Journey Down The Amazon River
After spending over a month exploring Colombia and its breathtaking cities we were off to Peru!
We decided the most fun (and cheapest) way to get to Peru was to take a boat 200+ miles down the Amazon river.
Excited to spend some major time disconnected from the world wide web, we made our way to Leticia, a small border town on the cusp of Brazil, Peru and Colombia, where we would dock the slow boat.
First things first, we bought our hammocks, mosquito nets, and rope. (I learned the hard way that mosquito nets are wholly ineffective… more on that later.)
The boat is massive and like most public transportation in South America, chaotic and filled with the smell of cooked food, bright colors and beer, so much beer.
Over the course of 4 days we developed a rhythm of playing games, reading books, doing yoga and playing with kids on the slow boat.
Having no cell phone service is nerve wracking at first, when the many whatifs of life start to play in the mind, but mankind successfully flourished for thousands of years without cell phones, a few days without one is not just survivable, but refreshing.
The very wet public transportation system of the Amazonas is a sight to behold, locals board the boat and stay on for a few hours or a few days then deboard at a new town.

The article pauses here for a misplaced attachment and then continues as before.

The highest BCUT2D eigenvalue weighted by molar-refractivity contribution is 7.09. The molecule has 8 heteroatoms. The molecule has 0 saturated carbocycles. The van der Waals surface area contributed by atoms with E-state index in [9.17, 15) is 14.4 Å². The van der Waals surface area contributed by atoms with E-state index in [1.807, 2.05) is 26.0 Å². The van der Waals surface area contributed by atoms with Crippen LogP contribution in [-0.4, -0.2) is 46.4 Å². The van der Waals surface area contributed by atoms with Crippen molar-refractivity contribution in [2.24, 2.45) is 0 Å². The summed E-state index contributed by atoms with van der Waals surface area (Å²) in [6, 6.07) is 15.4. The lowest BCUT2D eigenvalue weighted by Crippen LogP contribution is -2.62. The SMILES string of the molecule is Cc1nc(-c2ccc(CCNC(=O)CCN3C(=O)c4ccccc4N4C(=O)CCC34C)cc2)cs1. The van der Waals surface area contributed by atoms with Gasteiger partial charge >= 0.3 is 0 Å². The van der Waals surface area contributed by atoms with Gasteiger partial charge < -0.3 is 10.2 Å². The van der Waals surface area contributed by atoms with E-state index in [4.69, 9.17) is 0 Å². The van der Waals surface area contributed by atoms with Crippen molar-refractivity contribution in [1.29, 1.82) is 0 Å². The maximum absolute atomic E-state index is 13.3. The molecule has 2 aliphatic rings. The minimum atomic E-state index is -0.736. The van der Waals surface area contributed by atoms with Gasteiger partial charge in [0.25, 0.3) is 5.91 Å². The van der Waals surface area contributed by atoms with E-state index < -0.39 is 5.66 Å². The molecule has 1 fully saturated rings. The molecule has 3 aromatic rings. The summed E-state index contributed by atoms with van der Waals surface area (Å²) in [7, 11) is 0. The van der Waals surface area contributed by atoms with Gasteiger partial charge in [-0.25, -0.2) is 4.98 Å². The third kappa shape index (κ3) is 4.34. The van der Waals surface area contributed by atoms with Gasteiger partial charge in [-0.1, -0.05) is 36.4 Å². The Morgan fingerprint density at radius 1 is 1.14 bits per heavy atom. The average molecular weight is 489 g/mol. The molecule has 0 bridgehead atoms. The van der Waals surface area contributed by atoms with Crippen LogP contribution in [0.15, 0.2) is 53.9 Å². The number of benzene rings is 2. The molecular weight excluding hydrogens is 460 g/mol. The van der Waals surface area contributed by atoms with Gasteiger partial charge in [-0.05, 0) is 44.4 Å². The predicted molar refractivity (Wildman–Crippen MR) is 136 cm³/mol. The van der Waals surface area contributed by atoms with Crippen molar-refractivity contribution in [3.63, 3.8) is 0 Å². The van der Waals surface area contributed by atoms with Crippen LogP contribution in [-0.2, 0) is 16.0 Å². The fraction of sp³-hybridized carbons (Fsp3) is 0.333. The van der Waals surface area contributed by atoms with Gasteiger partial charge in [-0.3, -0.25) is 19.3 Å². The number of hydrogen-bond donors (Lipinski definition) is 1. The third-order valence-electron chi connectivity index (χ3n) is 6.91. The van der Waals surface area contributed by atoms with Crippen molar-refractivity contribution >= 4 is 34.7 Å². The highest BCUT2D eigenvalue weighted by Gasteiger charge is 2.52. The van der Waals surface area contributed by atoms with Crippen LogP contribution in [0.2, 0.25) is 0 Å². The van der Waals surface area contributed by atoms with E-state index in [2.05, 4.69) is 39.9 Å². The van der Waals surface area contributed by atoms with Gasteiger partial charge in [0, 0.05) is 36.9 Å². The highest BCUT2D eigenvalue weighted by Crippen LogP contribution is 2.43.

Many of these towns have populations of less than 200. It's pretty miraculous that for some people, this experience is all in a days commute to work.
The journey was equal parts exhilarating and terrifying.
Our first night on the boat was maddening, after everyone had gone to sleep the boat conductors walked around drunkenly waking everyone up asking for the boat fare.
They didn’t just want the fare they were hoping to stay for a chat and maybe a drink.
My Spanish is pretty bad in the daytime when I’m fully conscious, but half asleep and jolted, no way!
We ever so slowly crept down the Amazon provided with a sensational view of the jungle, Peruvian villages and colorful sunsets.
The jungle is endless and every shade of green imaginable.
The water is home to caymans and tiny pink and gray dolphins. We interacted with local peoples that lived alongside the river who sold us treats, spoke indigenous Peruana languages.
It was a shocking, shower-less, beer-filled adventure brimming with beauty that resets the whole body-all for under $30 -- the price for a dinner in the U.S.
While on the boat I started feeling very ill, severe pain shot through my body and I felt thoroughly exhausted
My assumption was that I was sleeping in my hammock wrong and needed to give my body proper rest in a bed.
Turns out I was bitten by a dengue-infected mosquito and my body was fighting the virus with every bit of strength I could muster.
More on this in my article on why Travel Insurance is Essential.